The Cesnola Collection is remarkable not only for its size and diversity but also for its chronological range, stretching from the Early Bronze Age to the end of antiquity. When the Metropolitan Museum opened at its current site in Central Park in 1880, the collection was the focus of attention, heralded as a great asset to the city of New York, which was then aspiring to become a major cultural as well as business center. The richness and fame of the Cesnola Collection also did much to establish the Museum’s reputation as a major repository of classical antiquities and put it on a par with the foremost museums in Europe, whose collections had largely been formed at an earlier date. Indeed, with regard to Cypriot antiquities, it could be said that the Museum’s acquisition of the Cesnola Collection prompted subsequent British and French expeditions intended to furnish European museums with Cypriot material to match that in New York.
The story of the Cesnola Collection is almost as colorful as that of its creator, Luigi Palma di Cesnola. After a military career in both Europe and the American Civil War, Cesnola was appointed American consul in Cyprus in 1865. During the next few years, he amassed an unrivaled collection of Cypriot antiquities through extensive excavations and by purchase. The whole enterprise was funded from his own resources. At the time, a number of antiquarians from various European countries were beginning to collect Cypriot antiquities, but they were soon outmatched by Cesnola, who came to dominate the scene in Cyprus. Cesnola saw his work as rivaling that of Heinrich Schliemann at Troy and intended his discoveries on Cyprus to provide important evidence for the so-called missing link between the biblical and classical worlds.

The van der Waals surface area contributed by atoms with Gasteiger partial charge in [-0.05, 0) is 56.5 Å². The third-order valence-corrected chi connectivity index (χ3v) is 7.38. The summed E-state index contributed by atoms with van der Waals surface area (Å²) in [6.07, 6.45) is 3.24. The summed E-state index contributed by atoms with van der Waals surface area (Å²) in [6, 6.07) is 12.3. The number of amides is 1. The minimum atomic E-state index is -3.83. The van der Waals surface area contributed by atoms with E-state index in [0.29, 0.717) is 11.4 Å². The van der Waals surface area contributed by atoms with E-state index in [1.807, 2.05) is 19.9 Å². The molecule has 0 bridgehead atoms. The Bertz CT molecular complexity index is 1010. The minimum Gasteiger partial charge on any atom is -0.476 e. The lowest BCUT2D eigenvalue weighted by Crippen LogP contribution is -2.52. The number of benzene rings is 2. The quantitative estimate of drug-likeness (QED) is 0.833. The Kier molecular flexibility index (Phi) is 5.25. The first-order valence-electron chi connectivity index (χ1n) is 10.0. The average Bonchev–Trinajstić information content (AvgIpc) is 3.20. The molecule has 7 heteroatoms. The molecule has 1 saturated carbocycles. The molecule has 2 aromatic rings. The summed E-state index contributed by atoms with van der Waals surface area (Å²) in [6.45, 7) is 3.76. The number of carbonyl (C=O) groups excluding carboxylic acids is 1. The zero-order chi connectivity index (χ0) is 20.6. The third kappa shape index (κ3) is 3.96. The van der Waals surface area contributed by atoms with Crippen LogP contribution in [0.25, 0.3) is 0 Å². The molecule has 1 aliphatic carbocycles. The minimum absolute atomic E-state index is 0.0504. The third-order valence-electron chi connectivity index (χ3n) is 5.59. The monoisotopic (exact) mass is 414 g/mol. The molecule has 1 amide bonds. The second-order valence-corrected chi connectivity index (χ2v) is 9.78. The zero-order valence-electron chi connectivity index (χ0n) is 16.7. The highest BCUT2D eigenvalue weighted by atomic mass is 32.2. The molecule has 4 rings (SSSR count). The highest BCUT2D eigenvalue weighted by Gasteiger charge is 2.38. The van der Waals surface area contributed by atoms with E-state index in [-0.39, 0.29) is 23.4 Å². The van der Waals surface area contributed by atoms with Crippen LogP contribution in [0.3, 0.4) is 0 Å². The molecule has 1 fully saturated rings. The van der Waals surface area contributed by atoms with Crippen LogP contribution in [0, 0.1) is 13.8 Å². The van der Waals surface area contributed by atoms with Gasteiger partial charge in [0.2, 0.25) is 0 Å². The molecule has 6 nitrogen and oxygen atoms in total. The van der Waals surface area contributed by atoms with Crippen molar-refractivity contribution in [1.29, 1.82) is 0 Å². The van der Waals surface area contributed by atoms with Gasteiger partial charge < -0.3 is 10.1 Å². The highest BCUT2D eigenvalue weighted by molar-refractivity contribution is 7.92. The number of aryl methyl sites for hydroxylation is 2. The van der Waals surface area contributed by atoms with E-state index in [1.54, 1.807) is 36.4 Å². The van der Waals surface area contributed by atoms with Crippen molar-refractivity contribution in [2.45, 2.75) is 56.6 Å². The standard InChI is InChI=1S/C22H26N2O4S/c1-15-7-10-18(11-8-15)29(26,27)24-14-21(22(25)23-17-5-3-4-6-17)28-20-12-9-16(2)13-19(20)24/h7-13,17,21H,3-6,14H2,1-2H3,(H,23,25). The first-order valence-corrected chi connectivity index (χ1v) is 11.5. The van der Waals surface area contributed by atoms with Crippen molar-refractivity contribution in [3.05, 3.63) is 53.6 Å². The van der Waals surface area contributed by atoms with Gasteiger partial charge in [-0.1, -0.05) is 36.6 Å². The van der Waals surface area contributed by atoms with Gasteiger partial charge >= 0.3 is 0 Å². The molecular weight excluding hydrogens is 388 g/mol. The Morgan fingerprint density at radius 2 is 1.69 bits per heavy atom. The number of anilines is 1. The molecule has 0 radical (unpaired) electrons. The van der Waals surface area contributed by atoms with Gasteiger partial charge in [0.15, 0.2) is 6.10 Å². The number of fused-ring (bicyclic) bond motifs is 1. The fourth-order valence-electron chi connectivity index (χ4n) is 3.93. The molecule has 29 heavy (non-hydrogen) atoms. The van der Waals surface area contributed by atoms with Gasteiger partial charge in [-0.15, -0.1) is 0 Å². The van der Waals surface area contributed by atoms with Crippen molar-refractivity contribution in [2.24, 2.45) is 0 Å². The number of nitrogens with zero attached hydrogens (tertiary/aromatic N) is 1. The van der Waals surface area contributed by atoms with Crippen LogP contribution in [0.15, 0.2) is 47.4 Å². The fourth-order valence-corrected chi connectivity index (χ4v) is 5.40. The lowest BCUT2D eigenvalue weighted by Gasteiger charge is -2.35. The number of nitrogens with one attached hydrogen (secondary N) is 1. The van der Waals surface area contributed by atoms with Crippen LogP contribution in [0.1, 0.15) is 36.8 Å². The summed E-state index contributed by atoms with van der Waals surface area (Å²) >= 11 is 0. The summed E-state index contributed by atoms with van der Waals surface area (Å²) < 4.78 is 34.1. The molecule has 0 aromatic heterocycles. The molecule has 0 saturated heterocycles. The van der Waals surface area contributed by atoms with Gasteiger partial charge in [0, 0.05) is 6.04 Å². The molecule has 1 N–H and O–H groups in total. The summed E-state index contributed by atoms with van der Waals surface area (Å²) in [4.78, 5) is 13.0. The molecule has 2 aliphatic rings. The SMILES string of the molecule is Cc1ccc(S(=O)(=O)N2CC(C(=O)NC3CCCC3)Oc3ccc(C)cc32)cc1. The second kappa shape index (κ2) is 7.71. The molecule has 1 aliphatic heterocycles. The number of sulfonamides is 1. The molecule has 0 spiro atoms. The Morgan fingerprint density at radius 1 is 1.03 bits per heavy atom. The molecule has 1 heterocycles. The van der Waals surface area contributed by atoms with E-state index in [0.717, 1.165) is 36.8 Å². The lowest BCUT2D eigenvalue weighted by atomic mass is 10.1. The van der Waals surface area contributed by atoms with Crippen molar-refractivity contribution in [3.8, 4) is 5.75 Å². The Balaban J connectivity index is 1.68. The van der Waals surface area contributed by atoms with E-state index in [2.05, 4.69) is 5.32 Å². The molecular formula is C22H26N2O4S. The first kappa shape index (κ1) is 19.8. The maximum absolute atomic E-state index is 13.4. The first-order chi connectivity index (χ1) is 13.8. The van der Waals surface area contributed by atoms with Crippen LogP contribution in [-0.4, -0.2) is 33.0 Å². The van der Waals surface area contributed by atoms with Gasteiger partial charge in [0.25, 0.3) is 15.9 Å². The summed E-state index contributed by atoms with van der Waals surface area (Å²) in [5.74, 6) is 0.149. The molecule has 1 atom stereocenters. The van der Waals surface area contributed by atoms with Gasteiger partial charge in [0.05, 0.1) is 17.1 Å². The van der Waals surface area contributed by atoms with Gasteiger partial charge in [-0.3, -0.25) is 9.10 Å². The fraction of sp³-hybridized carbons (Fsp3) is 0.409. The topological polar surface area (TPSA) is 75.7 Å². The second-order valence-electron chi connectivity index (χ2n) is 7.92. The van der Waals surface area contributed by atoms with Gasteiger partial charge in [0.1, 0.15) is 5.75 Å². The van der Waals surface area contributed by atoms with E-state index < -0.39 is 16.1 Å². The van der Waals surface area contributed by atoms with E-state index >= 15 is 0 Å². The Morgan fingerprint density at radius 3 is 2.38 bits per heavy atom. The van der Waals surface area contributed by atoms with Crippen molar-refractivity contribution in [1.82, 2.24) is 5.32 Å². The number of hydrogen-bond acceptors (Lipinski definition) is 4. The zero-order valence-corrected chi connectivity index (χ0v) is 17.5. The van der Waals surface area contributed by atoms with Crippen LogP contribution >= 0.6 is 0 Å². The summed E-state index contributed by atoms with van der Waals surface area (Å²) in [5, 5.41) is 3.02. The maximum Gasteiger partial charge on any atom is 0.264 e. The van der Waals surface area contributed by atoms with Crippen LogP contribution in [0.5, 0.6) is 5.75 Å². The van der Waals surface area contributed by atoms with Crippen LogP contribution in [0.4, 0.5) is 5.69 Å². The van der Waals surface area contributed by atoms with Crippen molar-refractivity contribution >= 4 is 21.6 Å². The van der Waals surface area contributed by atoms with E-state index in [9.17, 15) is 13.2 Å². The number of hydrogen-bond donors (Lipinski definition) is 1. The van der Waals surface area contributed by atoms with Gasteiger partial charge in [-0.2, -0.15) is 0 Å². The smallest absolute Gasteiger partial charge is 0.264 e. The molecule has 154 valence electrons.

The final destination of the Cesnola Collection was for a long time uncertain. In 1870, negotiations were held first with Napoleon III of France, who wished to acquire the entire collection for the Musée du Louvre in Paris, then with Russian officials for their possible transfer to the State Hermitage Museum in Saint Petersburg. But soon afterward, Cesnola shipped the collection to London, where its exhibition aroused considerable public interest. It was at this point that the newly founded Metropolitan Museum of Art intervened and acquired the bulk of the collection for New York. The purchase was funded by public subscription with several leading business tycoons making substantial contributions. Cesnola accompanied his collection back to New York and devoted himself to supervising the work on its installation and publication. In 1877, he accepted a place on the Museum’s board of trustees and served as its first director from 1879 until his death in 1904.
The Cesnola Collection remains a wonderful storehouse of ancient art and artifact, and it is by far the most important and comprehensive collection of Cypriot material in the Western Hemisphere. The objects illustrate the unique character of Cypriot art and highlight the exotic blend of Greek, Near Eastern, and Egyptian influences in Cyprus throughout antiquity.
Department of Greek and Roman Art. “The Cesnola Collection at The Metropolitan Museum of Art.” In Heilbrunn Timeline of Art History. New York: The Metropolitan Museum of Art, 2000–. http://www.metmuseum.org/toah/hd/cesn/hd_cesn.htm (October 2004)